'Mona Lisa And The Blood Moon' Team On Being "Outsiders" & "Warriors" - Deadline | MCUTimes

‘Mona Lisa And The Blood Moon’ Team On Being “Outsiders” & “Warriors” – Deadline

Panelists at the press conference on Ana Lily Amirpour’s competition title at the Venice Film Festival Mona Lisa and the Blood Moon today said they have experienced feeling like an outsider, a theme that runs through history.

The film follows a girl with unusual and dangerous powers who escapes from a mental asylum and tries to fend for herself in New Orleans.

The title Mona Lisa, Korean actress Jun Jong-Seo, was not present today, and the dog Benny who was present did not comment on the issue of being an outsider.

But for star Kate Hudson: “Creative people naturally always feel like an outsider if you’ve got it right. People who get weird and creative feel weird and like being on the outside. ”

Venice Review: ‘The Hole’

Craig Robinson remarked, “All my life I’ve felt like an outsider,” from third grade to being with The office in section four, or, ”even further Brooklyn ni-ni. I’m not there all the time, so it’s kind of followed me. ”

For Ed Skrein, “Imposter syndrome is a part of us all. I’ve felt like a weirdo most of my life, but I’m embracing it now and I do not want to apologize for it. ”

Asked about her film’s characters, Amirpour (director of A girl goes home alone at night and the upcoming woman-led restart of Cliffhanger) said, “I want to see the type of weird that I want to see, and the Mona Lisa is my hero -weirdo. One of the wonderful things she gets to do is constantly change shape, reinvent herself. She’s like a beast, then a child, then a girl, then a monster – and it’s freedom, it’s exciting. ”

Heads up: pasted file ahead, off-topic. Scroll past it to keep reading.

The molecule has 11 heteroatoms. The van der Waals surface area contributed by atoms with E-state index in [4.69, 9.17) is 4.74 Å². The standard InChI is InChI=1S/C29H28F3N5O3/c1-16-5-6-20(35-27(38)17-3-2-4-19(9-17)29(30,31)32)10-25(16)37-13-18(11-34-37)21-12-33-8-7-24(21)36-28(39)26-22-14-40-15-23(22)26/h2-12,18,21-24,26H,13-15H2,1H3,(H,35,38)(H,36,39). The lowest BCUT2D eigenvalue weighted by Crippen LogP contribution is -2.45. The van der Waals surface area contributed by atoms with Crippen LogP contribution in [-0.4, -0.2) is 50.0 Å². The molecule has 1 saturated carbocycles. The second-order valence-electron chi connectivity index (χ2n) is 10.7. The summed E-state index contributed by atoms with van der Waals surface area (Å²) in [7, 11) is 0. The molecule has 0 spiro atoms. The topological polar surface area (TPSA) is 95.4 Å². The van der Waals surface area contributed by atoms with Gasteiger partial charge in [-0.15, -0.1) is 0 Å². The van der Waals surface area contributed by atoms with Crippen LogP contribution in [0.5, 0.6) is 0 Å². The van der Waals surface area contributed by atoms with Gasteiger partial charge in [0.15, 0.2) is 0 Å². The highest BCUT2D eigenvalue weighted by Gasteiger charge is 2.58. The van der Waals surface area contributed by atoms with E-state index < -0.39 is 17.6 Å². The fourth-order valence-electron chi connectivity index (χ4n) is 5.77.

She added: “I am driven by a deep thirst for personal freedom and to find that it is a constant process of exploring what prevents you from feeling free … I made this film before this world , we all experience together.It’s like a mysterious thing. (Mona Lisa) is locked in and she’s going to break free and I think we all just want the fu * k out of the box. ”

Amirpour called her cast “spirit warriors” who went on a “vision quest”. Hudson said that her character Bonnie, who is a mother and exotic dancer on New Orleans’ Bourbon Street, “is very much a warrior, even though it’s in an unexpected type of shell … There’s a part of my soul that has very Bonnie in itself. ”

Robinson, whose officer Harold is “a serious person who does not stop until his mission is completed,” chimed in that there was “war spirit” on the set, “for sure.”

When asked about her ability to make elegant and precise films, Amirpour summed up: “I know my own creative boner, I need to feel it, and I know when I fail it.”

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